Almost 100 Red Cross emergency vehicles were mobilized to distribute meals and relief supplies after the storm passed. Thousands of ready-to-eat meals and relief supplies, such as cots and blankets, also were sent into the region.

“This storm is dangerous, and it’s critical to follow the advice of local emergency officials,” said Charley Shimanski, senior vice president of Disaster Services for the Red Cross, on the day before the storm was expected to strike the area. “The Red Cross has shelters open and will be opening more throughout the day. Hundreds of disaster workers are ready with relief supplies and emergency vehicles in place to help.”

He added that local residents can help with the effort.

“This will be a large, costly relief response, and we need help now,” Shimanski said. “People can help by making a donation to support American Red Cross Disaster Relief online, by text or by phone.”

Donations help the Red Cross provide shelter, food, emotional support and other assistance to those affected by disasters like Hurricane Sandy, according to local Red Cross officials. To donate, people can visit www.redcross.org, call 800-RED-CROSS or text the word REDCROSS to 90999 to make a $10 donation. Contributions also may be sent to the local Red Cross chapter at 501 W. Market St., Akron, OH 44303 or to the American Red Cross, P.O. Box 37243, Washington, DC 20013.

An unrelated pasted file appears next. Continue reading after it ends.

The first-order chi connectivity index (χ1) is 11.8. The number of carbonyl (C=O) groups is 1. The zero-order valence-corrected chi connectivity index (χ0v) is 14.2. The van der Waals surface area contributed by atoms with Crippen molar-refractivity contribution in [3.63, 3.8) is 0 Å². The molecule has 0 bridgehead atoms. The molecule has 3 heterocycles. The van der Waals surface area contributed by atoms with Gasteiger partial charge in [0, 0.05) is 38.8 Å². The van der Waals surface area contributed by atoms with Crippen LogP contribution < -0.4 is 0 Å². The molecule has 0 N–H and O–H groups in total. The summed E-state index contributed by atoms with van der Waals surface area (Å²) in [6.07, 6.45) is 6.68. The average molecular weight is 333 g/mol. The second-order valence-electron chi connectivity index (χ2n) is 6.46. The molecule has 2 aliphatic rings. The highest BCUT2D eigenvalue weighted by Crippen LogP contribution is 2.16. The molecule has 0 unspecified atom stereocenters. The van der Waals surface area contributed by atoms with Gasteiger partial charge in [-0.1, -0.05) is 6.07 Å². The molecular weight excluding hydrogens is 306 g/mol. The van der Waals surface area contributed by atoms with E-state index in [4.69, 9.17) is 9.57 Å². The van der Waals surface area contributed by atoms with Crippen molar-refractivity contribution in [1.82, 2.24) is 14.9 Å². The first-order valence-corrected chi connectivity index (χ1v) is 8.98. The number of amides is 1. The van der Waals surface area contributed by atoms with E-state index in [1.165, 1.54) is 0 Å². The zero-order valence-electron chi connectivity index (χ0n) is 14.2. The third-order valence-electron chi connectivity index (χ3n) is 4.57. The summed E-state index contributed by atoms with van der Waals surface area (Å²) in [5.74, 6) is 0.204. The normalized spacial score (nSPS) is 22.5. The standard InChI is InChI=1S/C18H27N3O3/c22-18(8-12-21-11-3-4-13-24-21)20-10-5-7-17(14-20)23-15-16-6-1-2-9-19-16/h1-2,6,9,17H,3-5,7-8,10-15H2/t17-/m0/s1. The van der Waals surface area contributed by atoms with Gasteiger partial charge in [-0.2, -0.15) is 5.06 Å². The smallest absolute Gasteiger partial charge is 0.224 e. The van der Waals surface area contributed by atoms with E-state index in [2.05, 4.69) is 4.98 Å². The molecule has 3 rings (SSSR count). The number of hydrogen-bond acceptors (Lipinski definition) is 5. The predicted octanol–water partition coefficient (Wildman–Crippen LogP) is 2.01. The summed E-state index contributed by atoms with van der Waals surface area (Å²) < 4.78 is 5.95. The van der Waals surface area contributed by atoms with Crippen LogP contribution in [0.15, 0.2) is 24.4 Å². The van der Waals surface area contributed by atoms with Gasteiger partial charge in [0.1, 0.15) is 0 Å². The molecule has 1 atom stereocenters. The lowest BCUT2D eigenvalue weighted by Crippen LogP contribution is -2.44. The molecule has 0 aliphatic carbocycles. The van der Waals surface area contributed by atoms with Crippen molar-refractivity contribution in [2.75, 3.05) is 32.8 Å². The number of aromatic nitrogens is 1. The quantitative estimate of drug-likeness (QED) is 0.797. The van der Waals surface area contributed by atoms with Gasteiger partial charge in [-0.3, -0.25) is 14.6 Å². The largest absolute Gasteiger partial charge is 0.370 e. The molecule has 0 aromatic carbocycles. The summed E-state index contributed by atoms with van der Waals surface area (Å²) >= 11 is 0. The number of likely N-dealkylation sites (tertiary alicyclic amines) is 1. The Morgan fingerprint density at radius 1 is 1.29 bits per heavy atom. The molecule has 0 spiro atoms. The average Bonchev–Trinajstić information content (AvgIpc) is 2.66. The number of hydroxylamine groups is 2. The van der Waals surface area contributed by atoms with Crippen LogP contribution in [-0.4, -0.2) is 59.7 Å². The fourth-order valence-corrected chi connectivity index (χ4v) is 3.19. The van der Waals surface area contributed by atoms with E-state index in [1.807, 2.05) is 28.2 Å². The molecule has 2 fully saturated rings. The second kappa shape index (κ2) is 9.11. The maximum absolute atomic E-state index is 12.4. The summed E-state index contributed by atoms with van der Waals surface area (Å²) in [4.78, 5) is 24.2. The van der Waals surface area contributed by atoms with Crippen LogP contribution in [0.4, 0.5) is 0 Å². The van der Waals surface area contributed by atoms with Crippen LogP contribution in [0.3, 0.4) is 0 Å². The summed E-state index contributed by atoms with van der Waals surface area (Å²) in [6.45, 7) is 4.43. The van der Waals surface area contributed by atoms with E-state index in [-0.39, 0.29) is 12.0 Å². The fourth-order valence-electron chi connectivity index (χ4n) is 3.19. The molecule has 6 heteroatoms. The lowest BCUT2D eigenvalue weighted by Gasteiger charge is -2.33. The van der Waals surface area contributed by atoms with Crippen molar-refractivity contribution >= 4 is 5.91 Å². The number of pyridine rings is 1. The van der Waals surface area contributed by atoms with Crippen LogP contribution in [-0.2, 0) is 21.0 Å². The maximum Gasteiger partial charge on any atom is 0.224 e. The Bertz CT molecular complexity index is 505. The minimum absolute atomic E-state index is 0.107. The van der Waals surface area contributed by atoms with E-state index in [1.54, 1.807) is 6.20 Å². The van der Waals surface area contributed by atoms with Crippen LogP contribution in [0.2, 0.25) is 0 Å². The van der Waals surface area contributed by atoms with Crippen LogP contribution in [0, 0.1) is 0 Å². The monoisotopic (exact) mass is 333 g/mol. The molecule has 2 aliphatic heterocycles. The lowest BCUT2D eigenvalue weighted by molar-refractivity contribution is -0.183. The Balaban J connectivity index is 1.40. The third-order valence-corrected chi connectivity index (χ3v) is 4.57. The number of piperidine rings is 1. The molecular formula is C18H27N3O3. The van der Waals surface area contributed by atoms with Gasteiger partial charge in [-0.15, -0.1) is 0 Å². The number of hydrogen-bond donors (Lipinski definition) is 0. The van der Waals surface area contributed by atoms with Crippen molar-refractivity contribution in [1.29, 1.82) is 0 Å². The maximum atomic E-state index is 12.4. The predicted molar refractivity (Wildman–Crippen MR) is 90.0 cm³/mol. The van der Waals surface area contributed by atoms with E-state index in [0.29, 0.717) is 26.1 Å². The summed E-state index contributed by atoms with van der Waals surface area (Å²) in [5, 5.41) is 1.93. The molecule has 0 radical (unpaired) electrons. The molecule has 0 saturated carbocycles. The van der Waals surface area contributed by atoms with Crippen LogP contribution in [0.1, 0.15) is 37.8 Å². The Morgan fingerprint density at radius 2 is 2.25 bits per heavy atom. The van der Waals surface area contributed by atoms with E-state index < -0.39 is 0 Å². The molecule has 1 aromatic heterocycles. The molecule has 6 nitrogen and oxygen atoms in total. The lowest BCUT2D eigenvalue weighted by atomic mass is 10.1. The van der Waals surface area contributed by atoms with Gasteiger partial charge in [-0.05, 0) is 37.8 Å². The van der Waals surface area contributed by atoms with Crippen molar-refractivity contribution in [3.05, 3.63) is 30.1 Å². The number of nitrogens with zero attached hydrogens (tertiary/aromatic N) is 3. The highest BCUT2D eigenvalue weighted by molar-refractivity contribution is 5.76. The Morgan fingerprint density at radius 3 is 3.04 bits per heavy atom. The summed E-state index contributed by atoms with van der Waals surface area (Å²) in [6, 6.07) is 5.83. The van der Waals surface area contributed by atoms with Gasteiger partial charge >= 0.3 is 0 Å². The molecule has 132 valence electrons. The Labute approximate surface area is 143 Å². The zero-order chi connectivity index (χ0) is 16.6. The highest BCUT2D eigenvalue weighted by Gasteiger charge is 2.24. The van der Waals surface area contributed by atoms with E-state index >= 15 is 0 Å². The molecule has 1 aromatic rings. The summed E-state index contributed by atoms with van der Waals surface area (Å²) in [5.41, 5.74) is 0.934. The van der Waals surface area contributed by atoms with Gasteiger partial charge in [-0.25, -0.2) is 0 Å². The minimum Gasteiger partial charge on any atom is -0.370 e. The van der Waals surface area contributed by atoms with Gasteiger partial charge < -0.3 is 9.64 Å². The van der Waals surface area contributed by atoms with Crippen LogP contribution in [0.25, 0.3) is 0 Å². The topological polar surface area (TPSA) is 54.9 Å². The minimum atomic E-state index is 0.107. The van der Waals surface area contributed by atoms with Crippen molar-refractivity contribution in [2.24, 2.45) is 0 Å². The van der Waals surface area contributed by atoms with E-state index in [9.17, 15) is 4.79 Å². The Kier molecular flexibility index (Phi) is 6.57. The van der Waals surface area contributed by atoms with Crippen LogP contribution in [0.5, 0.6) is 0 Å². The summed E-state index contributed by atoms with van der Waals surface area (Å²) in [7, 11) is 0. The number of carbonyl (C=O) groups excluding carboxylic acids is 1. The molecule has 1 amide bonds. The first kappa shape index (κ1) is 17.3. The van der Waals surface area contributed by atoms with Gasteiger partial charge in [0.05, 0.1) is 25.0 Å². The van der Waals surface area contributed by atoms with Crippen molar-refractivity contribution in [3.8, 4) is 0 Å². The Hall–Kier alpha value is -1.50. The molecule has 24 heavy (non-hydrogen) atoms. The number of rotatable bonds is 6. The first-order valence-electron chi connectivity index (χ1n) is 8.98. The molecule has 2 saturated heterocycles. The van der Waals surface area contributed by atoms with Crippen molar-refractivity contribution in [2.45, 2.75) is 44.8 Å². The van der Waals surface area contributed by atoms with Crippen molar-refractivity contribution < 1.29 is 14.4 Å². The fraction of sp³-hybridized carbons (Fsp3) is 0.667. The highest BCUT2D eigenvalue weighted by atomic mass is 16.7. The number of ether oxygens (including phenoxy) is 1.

Red Cross officials added that the storm had caused the cancellation of Red Cross blood drives in the affected region, which has resulted in the loss of several hundred units of blood and platelets. The Red Cross shipped blood products to hospitals in the affected area in advance of the storm, as patients will still need blood and platelets.

The organization urges eligible blood donors in places not affected by the storm to schedule a blood donation. To do that or for more information about giving blood, visit redcrossblood.org or call 800-RED CROSS (800-733-2767). Blood donors must be at least 17 years of age, meet weight and height requirements and be in general good health. Donors should bring their Red Cross blood donor card or other form of identification with them.  


County, state help available for those impacted by storm

OHIO — In light of the heavy storms the area sustained this week, Medina County Auditor Michael Kovack issued a reminder to property owners and owners of manufactured homes that they may claim a reduction in the taxable value of structural property that is destroyed or damaged.

Ohio law enables property owners and owners of manufactured homes to claim the reduction regardless of the cause of the damage, according to Kovack’s office. The amount of reduction is prorated based on the calendar quarter in which the damage occurred. Generally, property owners must file an application with the Auditor’s Office for a reduction no later than Dec. 31 in the year the damage occurred. However, for property damage that occurs during the last quarter of the calendar year, applications must be filed no later than Jan. 31. Refunds or credits may be available.